WHO: Dawn Cooley and Miranda Dolder, sisters and co-owners of Confections, a bakery in the East Texas city of Lufkin.
WHAT: A viral batch of heart-shaped, rainbow-frosted cookies.
WHY IT’S SO GREAT: On Wednesday, June 2, Cooley and Dolder were operating their small bakery as usual. As they iced cookies, assembled sandwiches, and decorated cupcakes, they also took to social media to post pictures of their latest creations.
If you scroll through the bakery’s Instagram or Facebook feeds, you’ll see bright, colorful iced sugar cookies with designs featuring Yoda, Willie Nelson, and a herd of smiling unicorns. That afternoon, the women posted a photo of a half dozen rainbow heart cookies, pairing it with the caption “More LOVE. Less Hate.” The post was meant as a simple way to celebrate Pride Month, which affirms LGBTQ equality and culture—but in the hours after it went up, the business lost “a significant number” of followers. According to the owners, it also received a hateful message, from a customer who canceled an order of five dozen cookies. Sixty cookies might not sound like a lot, but for a small shop that was already struggling to stay in business, losing the order hurt.
“That’s big in our world,” the owners wrote on Facebook. “Today has been hard. Really hard. … If you love our cookies we will have an overabundance of them tomorrow. Hopefully tomorrow will be better.”
And in a rare positive moment for social media, it was. By Saturday night, Confections had gone viral on Twitter. It’s not the first time something like this has happened: Last month, diners rallied to support a restaurant in Long Beach, New York, after it received hate mail for its gay pride flag. And last summer, the owner of a California cookie shop went viral after a video showed a farmers’ market manager asking him to stop passing out rainbow flags.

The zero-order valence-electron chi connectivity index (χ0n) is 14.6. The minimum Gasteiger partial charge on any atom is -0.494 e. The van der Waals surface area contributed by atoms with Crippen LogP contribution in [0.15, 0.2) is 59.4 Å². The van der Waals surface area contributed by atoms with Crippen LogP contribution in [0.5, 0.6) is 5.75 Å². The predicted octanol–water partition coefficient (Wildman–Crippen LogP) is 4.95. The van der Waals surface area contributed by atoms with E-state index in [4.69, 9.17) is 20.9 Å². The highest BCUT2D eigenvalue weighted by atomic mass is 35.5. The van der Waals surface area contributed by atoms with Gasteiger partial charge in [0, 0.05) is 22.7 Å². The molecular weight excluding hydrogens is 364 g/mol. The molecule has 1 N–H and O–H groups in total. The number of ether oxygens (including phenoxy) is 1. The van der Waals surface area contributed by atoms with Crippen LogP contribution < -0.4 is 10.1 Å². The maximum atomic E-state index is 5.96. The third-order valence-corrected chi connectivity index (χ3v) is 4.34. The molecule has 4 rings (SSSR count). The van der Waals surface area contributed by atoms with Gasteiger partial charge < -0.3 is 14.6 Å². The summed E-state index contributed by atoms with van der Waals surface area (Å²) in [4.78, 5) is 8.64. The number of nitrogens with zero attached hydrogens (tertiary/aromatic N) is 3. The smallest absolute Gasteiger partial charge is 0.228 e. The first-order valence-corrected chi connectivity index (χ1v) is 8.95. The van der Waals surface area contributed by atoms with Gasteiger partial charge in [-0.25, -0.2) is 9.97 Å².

Confections’ original rainbow heart post now has more than 30,000 likes, and over the weekend, thanks to lines of customers that wrapped around the block, the bakery sold out completely. On social media, the shop was inundated with thousands of messages from admirers around the country. (Confections didn’t respond to Texas Monthly’s inquiries.)
In a screenshot posted to the shop’s Instagram story, one woman wrote, “I just wanted you to know that baking rainbow Pride cookies is an act of courage and love,” signing off “Lesbian, grandmother, & cookie-lover.” Even RuPaul’s Drag Race star Alyssa Edwards DM’d the business asking if it could ship cookies (not yet, unfortunately for those outside Lufkin). Brian Cuban, the brother of investor and Dallas Mavericks owner Mark Cuban, also reached out.
Amid all the chaos, Confections used its newfound fame to encourage anyone who couldn’t come out to Lufkin to instead support three local animal-rescue operations. As of publication, fans had donated more than $2,400 to the featured group, Blue Collar Mutts Rescue. One note that the bakery received reads, “I’m a Christian Mom of a gay son … We have family in Longview/Gladewater area that are not supportive, so I don’t think of East Texas people as safe. But you and your community have proved me wrong.” The outpouring of support for Confections dispells the stereotype that small, rural Texas towns are uniformly homophobic. And on social media, where the viral narrative of the moment is more often driven by outrage and anger than by kindness, this story provided sweet relief. Confections and its heart-shaped cookies prompted its community to affirm the simple message that kicked this off: “More Love. Less Hate.”